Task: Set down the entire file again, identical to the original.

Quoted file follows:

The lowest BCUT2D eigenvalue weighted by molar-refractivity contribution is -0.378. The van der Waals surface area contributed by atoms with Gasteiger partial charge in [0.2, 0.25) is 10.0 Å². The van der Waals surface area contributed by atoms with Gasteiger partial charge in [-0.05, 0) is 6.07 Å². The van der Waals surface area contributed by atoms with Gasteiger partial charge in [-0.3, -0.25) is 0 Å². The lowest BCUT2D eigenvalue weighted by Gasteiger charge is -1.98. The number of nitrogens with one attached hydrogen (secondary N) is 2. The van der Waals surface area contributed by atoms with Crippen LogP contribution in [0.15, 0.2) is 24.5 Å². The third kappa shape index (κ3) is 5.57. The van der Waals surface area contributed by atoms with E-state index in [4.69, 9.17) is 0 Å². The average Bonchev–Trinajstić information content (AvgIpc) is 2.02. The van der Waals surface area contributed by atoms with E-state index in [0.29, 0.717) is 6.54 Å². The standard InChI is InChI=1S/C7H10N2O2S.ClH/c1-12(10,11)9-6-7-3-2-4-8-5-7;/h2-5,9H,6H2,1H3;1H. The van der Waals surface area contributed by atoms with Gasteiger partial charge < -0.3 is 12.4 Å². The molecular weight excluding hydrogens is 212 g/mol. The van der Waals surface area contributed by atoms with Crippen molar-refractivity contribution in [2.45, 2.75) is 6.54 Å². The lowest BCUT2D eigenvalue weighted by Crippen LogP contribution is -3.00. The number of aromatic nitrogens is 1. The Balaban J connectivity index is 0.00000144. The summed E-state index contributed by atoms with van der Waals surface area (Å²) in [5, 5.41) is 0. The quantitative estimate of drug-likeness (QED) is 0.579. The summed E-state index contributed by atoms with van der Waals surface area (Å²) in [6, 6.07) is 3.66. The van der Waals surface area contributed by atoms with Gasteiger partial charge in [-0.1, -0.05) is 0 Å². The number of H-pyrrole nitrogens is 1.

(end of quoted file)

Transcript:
The lowest BCUT2D eigenvalue weighted by molar-refractivity contribution is -0.378. The van der Waals surface area contributed by atoms with Gasteiger partial charge in [0.2, 0.25) is 10.0 Å². The van der Waals surface area contributed by atoms with Gasteiger partial charge in [-0.05, 0) is 6.07 Å². The van der Waals surface area contributed by atoms with Gasteiger partial charge in [-0.3, -0.25) is 0 Å². The lowest BCUT2D eigenvalue weighted by Gasteiger charge is -1.98. The number of nitrogens with one attached hydrogen (secondary N) is 2. The van der Waals surface area contributed by atoms with Crippen LogP contribution in [0.15, 0.2) is 24.5 Å². The third kappa shape index (κ3) is 5.57. The van der Waals surface area contributed by atoms with E-state index in [4.69, 9.17) is 0 Å². The average Bonchev–Trinajstić information content (AvgIpc) is 2.02. The van der Waals surface area contributed by atoms with E-state index in [0.29, 0.717) is 6.54 Å². The standard InChI is InChI=1S/C7H10N2O2S.ClH/c1-12(10,11)9-6-7-3-2-4-8-5-7;/h2-5,9H,6H2,1H3;1H. The van der Waals surface area contributed by atoms with Gasteiger partial charge < -0.3 is 12.4 Å². The molecular weight excluding hydrogens is 212 g/mol. The van der Waals surface area contributed by atoms with Crippen molar-refractivity contribution in [2.45, 2.75) is 6.54 Å². The lowest BCUT2D eigenvalue weighted by Crippen LogP contribution is -3.00. The number of aromatic nitrogens is 1. The Balaban J connectivity index is 0.00000144. The summed E-state index contributed by atoms with van der Waals surface area (Å²) in [5, 5.41) is 0. The quantitative estimate of drug-likeness (QED) is 0.579. The summed E-state index contributed by atoms with van der Waals surface area (Å²) in [6, 6.07) is 3.66. The van der Waals surface area contributed by atoms with Gasteiger partial charge in [-0.1, -0.05) is 0 Å². The number of H-pyrrole nitrogens is 1.